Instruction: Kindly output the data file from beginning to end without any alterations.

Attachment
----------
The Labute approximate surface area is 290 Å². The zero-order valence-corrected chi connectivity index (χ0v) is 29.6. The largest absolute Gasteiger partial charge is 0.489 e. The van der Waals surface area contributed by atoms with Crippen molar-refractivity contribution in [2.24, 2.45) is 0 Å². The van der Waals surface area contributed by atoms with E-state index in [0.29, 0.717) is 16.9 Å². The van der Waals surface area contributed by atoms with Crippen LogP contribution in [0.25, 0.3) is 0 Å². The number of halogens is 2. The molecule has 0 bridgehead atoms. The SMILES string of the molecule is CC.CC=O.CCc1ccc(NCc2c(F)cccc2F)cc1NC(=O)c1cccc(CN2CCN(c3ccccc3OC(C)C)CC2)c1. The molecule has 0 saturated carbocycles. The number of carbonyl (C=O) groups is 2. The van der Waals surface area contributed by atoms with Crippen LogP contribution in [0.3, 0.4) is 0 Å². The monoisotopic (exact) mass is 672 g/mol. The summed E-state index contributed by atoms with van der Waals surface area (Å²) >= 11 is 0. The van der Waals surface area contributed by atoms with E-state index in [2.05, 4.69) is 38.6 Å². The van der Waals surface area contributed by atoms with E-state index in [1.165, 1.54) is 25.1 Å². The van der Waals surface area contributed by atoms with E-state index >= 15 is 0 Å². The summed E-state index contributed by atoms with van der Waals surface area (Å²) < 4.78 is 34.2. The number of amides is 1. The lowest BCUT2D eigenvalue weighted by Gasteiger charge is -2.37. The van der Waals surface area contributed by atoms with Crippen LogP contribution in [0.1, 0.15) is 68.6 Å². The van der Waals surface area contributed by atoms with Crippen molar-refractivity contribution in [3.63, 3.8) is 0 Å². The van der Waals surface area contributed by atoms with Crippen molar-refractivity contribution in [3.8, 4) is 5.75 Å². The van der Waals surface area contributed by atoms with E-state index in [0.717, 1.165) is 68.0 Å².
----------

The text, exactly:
The Labute approximate surface area is 290 Å². The zero-order valence-corrected chi connectivity index (χ0v) is 29.6. The largest absolute Gasteiger partial charge is 0.489 e. The van der Waals surface area contributed by atoms with Crippen molar-refractivity contribution in [2.24, 2.45) is 0 Å². The van der Waals surface area contributed by atoms with E-state index in [0.29, 0.717) is 16.9 Å². The van der Waals surface area contributed by atoms with Crippen LogP contribution in [0.25, 0.3) is 0 Å². The number of halogens is 2. The molecule has 0 bridgehead atoms. The SMILES string of the molecule is CC.CC=O.CCc1ccc(NCc2c(F)cccc2F)cc1NC(=O)c1cccc(CN2CCN(c3ccccc3OC(C)C)CC2)c1. The molecule has 0 saturated carbocycles. The number of carbonyl (C=O) groups is 2. The van der Waals surface area contributed by atoms with Crippen LogP contribution in [0.3, 0.4) is 0 Å². The monoisotopic (exact) mass is 672 g/mol. The summed E-state index contributed by atoms with van der Waals surface area (Å²) >= 11 is 0. The van der Waals surface area contributed by atoms with E-state index in [2.05, 4.69) is 38.6 Å². The van der Waals surface area contributed by atoms with E-state index in [1.165, 1.54) is 25.1 Å². The van der Waals surface area contributed by atoms with E-state index >= 15 is 0 Å². The summed E-state index contributed by atoms with van der Waals surface area (Å²) < 4.78 is 34.2. The number of amides is 1. The lowest BCUT2D eigenvalue weighted by Gasteiger charge is -2.37. The van der Waals surface area contributed by atoms with Crippen LogP contribution in [0.1, 0.15) is 68.6 Å². The van der Waals surface area contributed by atoms with Crippen molar-refractivity contribution in [3.63, 3.8) is 0 Å². The van der Waals surface area contributed by atoms with Crippen molar-refractivity contribution in [3.8, 4) is 5.75 Å². The van der Waals surface area contributed by atoms with E-state index in [0.717, 1.165) is 68.0 Å².